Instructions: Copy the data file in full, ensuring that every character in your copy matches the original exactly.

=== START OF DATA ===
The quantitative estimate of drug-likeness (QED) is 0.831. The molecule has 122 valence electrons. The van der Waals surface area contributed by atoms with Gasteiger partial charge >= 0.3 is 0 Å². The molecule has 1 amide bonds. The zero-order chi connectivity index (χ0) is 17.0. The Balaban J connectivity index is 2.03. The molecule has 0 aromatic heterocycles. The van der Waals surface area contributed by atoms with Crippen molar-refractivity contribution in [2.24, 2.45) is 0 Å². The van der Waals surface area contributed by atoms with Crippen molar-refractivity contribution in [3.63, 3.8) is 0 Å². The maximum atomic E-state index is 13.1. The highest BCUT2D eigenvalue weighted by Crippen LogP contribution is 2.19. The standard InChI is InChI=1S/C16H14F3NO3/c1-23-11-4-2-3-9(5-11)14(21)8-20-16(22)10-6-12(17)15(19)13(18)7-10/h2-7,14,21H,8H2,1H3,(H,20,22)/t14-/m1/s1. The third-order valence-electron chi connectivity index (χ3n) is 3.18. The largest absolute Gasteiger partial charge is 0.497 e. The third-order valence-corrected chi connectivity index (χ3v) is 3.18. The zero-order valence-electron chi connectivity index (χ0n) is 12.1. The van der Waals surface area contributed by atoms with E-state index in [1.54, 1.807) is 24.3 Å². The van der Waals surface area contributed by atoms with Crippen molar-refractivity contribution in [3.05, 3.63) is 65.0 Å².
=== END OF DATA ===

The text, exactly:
The quantitative estimate of drug-likeness (QED) is 0.831. The molecule has 122 valence electrons. The van der Waals surface area contributed by atoms with Gasteiger partial charge >= 0.3 is 0 Å². The molecule has 1 amide bonds. The zero-order chi connectivity index (χ0) is 17.0. The Balaban J connectivity index is 2.03. The molecule has 0 aromatic heterocycles. The van der Waals surface area contributed by atoms with Crippen molar-refractivity contribution in [2.24, 2.45) is 0 Å². The van der Waals surface area contributed by atoms with Crippen molar-refractivity contribution in [3.63, 3.8) is 0 Å². The maximum atomic E-state index is 13.1. The highest BCUT2D eigenvalue weighted by Crippen LogP contribution is 2.19. The standard InChI is InChI=1S/C16H14F3NO3/c1-23-11-4-2-3-9(5-11)14(21)8-20-16(22)10-6-12(17)15(19)13(18)7-10/h2-7,14,21H,8H2,1H3,(H,20,22)/t14-/m1/s1. The third-order valence-electron chi connectivity index (χ3n) is 3.18. The largest absolute Gasteiger partial charge is 0.497 e. The third-order valence-corrected chi connectivity index (χ3v) is 3.18. The zero-order valence-electron chi connectivity index (χ0n) is 12.1. The van der Waals surface area contributed by atoms with E-state index in [1.54, 1.807) is 24.3 Å². The van der Waals surface area contributed by atoms with Crippen molar-refractivity contribution in [3.05, 3.63) is 65.0 Å².